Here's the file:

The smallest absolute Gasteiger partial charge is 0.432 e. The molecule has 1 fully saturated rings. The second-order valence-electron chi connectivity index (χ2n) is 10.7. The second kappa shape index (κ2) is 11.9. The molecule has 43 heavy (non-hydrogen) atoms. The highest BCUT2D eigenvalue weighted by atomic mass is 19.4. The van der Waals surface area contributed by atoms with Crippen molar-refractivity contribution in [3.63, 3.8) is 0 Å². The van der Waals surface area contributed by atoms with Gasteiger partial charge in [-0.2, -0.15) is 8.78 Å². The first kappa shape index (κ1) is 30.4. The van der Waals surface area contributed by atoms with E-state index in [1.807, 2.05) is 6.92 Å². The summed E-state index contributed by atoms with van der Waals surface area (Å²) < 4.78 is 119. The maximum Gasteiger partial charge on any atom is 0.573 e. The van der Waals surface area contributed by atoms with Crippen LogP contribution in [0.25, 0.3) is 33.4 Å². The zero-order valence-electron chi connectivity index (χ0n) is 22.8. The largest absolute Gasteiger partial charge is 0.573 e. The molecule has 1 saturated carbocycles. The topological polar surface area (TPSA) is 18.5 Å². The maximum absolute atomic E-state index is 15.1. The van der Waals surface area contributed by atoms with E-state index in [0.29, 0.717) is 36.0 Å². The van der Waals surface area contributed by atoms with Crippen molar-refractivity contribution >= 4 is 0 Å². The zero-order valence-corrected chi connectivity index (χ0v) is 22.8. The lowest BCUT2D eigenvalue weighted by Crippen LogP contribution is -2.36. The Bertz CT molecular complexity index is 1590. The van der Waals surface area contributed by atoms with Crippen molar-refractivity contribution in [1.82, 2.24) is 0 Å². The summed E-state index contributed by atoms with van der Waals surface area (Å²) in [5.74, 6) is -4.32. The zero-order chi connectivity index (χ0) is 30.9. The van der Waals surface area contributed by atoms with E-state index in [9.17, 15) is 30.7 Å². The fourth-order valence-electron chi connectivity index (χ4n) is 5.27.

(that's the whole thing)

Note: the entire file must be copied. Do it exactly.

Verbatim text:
The smallest absolute Gasteiger partial charge is 0.432 e. The molecule has 1 fully saturated rings. The second-order valence-electron chi connectivity index (χ2n) is 10.7. The second kappa shape index (κ2) is 11.9. The molecule has 43 heavy (non-hydrogen) atoms. The highest BCUT2D eigenvalue weighted by atomic mass is 19.4. The van der Waals surface area contributed by atoms with Crippen molar-refractivity contribution in [3.63, 3.8) is 0 Å². The van der Waals surface area contributed by atoms with Gasteiger partial charge in [-0.2, -0.15) is 8.78 Å². The first kappa shape index (κ1) is 30.4. The van der Waals surface area contributed by atoms with E-state index in [1.807, 2.05) is 6.92 Å². The summed E-state index contributed by atoms with van der Waals surface area (Å²) < 4.78 is 119. The maximum Gasteiger partial charge on any atom is 0.573 e. The van der Waals surface area contributed by atoms with Crippen LogP contribution in [0.25, 0.3) is 33.4 Å². The zero-order valence-electron chi connectivity index (χ0n) is 22.8. The largest absolute Gasteiger partial charge is 0.573 e. The molecule has 1 saturated carbocycles. The topological polar surface area (TPSA) is 18.5 Å². The maximum absolute atomic E-state index is 15.1. The van der Waals surface area contributed by atoms with E-state index in [0.29, 0.717) is 36.0 Å². The van der Waals surface area contributed by atoms with Crippen molar-refractivity contribution >= 4 is 0 Å². The zero-order valence-corrected chi connectivity index (χ0v) is 22.8. The lowest BCUT2D eigenvalue weighted by Crippen LogP contribution is -2.36. The Bertz CT molecular complexity index is 1590. The van der Waals surface area contributed by atoms with Crippen molar-refractivity contribution in [1.82, 2.24) is 0 Å². The summed E-state index contributed by atoms with van der Waals surface area (Å²) in [5.74, 6) is -4.32. The zero-order chi connectivity index (χ0) is 30.9. The van der Waals surface area contributed by atoms with E-state index in [9.17, 15) is 30.7 Å². The fourth-order valence-electron chi connectivity index (χ4n) is 5.27.